by Camile Biggs.
In honor of the school year rapidly coming to a close, let me tell you what you should know about your child’s elementary teacher.
Let me begin by saying I don’t know your child’s teacher. I don’t know how long he or she has been in it, and I don’t know whether you like him or her. What I do know is that your child’s teacher isn’t given nearly enough credit.
This is the teacher with way too many kids in class. Held to standards stating that math, writing, reading, social studies, and science all need to be taught in the 6 hours of school each day (5 after specialist classes and lunch) with about an hour and a half – in half hour increments – to prepare the day’s lessons. That art, health, computer skills, character education, and life skills should also be taught; yet they aren’t the main focus, so a teacher has to get creative about how to include them. Now, I know what you’re thinking: “Surely an hour and a half every day should be ample time to prepare.” Sure. In text it even makes me question why I couldn’t ever do it. But what that list of to-do’s doesn’t show is student, parent, or teacher interactions–not to mention finding quality resources. Think of how easily you can clean your house without any or all of the following: children needing your love and attention, resolving a conflict between your children, the phone ringing with your mom on the other end asking “What are we going to do to help your brother?”, or your neighbor coming over to consult on a fence issue–all of course unannounced and not good enough excuses for why your house isn’t clean by tomorrow, therefore making you work later when distractions are fewer.
I’ll say it bluntly: your child’s teacher isn’t only working while your kid is at school.
I have heard many different people allude to how nice it would be to work from 8am-3pm. My reaction to that every time is that “YES, it would be nice.” Do you realize your child’s teacher spends hours outside of her contract hours preparing for school? That your child’s teacher recruits family members to help cut, record, grade, or otherwise donate time to your student so your child’s teacher has a little more time with her own family? A friend of mine said her husband referred to his help in her classroom as his second job.
In reality, a teacher never feels completely “caught up.” I don’t know a single teacher that leaves work at work. The emotional ties with students are constantly on a teacher’s mind, not to mention the desire to help each child despite circumstances outside of school. A teacher can’t even go to the grocery store without wondering what needs to be picked up for the next week’s lessons or activities. Then, of course there are all of those “teacher days” that I hear so many people complain about–you know, the ones where the students don’t have school but the teachers do. I wish I could say those made up the difference of time needed to prepare, but they never do. Your child’s teacher also goes to school on weekends, summer vacation, and even during Christmas break–and feels guilty if by chance it doesn’t happen as much as he or she would have liked.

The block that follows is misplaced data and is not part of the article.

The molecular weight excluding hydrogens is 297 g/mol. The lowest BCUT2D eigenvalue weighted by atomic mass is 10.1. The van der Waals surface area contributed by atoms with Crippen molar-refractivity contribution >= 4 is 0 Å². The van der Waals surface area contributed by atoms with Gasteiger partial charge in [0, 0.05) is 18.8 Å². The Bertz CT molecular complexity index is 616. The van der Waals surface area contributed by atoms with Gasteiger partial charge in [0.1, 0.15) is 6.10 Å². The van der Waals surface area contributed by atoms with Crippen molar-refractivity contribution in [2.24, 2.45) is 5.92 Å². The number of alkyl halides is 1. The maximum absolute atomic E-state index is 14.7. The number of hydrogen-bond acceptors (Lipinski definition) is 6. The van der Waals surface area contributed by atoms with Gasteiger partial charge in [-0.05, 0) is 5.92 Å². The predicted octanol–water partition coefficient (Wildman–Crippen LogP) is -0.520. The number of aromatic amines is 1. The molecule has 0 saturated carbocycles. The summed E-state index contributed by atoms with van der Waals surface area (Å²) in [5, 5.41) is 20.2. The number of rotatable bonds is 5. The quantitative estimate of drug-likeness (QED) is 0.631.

Taking a sick day isn’t likely unless absolutely necessary because a teacher has to have all the work they would do lined out for a substitute. This doesn’t sound like a big deal, but just try writing down directions of exactly how to clean your house for a stranger – complete with the order of where to start, where to find supplies, how to operate appliances, how to keep the children behaved while trying to clean, how long each task should take, and so on. I’d say the two are pretty similar. It takes longer to write the instructions and put out the materials than it would take to just do it yourself.
I taught 3rd grade for four years. I have been away from it for two years only experiencing it vicariously through my husband, who teaches 6th grade. On some days I miss teaching terribly. Did you know that your child’s teacher may cry at the end of the school year at the thought of students moving on? Granted, this is the same teacher that questioned “Why am I a teacher?” so many days throughout the school year. It’s an interesting experience.
Your child’s teacher doesn’t teach to make a living, he or she does it to make a difference in your student’s life.
Your child’s teacher plays kickball at recess, does class cheers, washes student clothing at school, helps scrub dirt from arms, gives hugs when moms or dads are mad in the morning, listens to dreams and wishes, watches them grow and measures their growth, catches them cheating, helps them resolve fights with friends, hangs up their pictures on display, jokes just to make them smile, and eats lunch with them on occasion. Yet, does your child’s teacher know if you have liked him or her as a teacher for your child?
You might be surprised by how little feedback (that is, positive feedback) your child’s teacher gets from parents. So, here’s your assignment: Write a thank you note to your child’s teacher expressing at least one specific thing you liked about him or her this year. It would surprise you how much that kind of note would mean to your child’s teacher.
Editor’s note: this is part of a series of posts aiming to draw on our collective knowledge and enrich our understanding of how things work. Camile lives near me and has become a great friend, patiently helping me grieve and heal. Your child would have been lucky to have her as a teacher!